If you’ve been terminated from your job, it’s natural to turn your immediate focus to finding a new position. While this is important, you should also focus on the details surrounding your termination.
A wrongful termination is any firing that results in your employer violating local, state and/or federal laws.
Here are some of the many things that can result in wrongful termination:
- Discrimination: There are federal laws that protect employees against all forms of discrimination, such as age, race, religion and gender. Many states and local governments also have discrimination laws.
- Harassment: In addition to discrimination laws, there are those to protect you against harassment based on the same categories. For example, remarks about your appearance may fit into the category of sexual harassment. If you’re terminated as the result of harassment, such as after reporting it to your HR department, you may have legal grounds to take action.
- Retaliation: Employers are not permitted to terminate an employee for participating in a protected practice, such as blowing the whistle on illegal behavior or safety violations.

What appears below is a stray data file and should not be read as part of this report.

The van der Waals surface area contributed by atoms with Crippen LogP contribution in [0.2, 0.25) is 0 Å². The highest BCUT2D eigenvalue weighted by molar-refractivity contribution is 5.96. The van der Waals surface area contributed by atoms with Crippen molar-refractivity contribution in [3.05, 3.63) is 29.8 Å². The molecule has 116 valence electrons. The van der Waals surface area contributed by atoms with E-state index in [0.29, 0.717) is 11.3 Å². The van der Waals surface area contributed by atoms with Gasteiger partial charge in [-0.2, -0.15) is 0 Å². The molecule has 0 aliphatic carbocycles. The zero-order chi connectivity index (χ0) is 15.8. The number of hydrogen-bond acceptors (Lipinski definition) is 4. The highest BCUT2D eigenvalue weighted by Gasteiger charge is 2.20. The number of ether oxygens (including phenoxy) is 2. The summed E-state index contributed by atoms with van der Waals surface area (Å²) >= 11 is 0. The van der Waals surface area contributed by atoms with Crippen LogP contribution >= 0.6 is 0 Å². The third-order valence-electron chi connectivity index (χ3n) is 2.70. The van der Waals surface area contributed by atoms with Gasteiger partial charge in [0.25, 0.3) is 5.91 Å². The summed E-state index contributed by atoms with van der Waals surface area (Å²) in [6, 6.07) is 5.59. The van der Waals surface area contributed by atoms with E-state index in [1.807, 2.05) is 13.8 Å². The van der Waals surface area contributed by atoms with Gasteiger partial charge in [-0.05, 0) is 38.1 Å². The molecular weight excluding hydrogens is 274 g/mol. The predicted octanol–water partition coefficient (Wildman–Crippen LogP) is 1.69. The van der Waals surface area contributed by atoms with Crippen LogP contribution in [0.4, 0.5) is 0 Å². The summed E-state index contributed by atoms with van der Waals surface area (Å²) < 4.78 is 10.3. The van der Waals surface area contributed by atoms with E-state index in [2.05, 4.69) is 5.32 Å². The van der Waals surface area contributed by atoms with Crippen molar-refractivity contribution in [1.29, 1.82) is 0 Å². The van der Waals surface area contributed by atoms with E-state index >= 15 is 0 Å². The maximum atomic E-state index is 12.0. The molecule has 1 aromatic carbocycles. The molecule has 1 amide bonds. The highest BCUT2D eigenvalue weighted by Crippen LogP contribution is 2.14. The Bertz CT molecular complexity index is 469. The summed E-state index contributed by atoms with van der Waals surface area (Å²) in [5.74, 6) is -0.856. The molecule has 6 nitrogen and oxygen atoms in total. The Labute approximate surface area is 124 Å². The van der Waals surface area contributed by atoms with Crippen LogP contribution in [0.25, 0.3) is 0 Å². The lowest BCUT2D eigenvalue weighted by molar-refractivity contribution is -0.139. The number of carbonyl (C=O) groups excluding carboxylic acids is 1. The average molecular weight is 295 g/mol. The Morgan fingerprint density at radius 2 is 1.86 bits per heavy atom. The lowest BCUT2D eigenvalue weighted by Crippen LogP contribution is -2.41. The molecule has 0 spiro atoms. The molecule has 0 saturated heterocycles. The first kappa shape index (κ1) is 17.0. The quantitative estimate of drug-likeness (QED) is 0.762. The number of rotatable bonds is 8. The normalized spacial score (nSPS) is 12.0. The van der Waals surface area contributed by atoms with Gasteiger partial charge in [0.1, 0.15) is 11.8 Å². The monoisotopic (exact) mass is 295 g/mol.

Did you sign an employment contract?
If you’re terminated, don’t hesitate to review your employment contract. This should outline a variety of details, such as the steps your employer must take to terminate your employment.
Here are some important questions to answer as you review your situation:
- Does your written contract establish reasons for termination?
- What does your employee handbook say about termination?
- Did your company owner or supervisor make any verbal promises associated with your employment?
- Do you have proof that your employer stated you could only be terminated for specific reasons?
It’s hard enough to lose your job. If you suspect wrongful termination, your frustrations will go through the roof. Rather than put this in the past and move on with your job search, it’s important to review the details of your termination.
Upon doing so, you’ll have a clear idea of whether your employer committed a violation. Depending on your findings, you will want to learn more about your legal rights in California and how to protect them.
Visit our website and read our blog for more information and advice pertaining to wrongful termination, discrimination, harassment and related subject matter.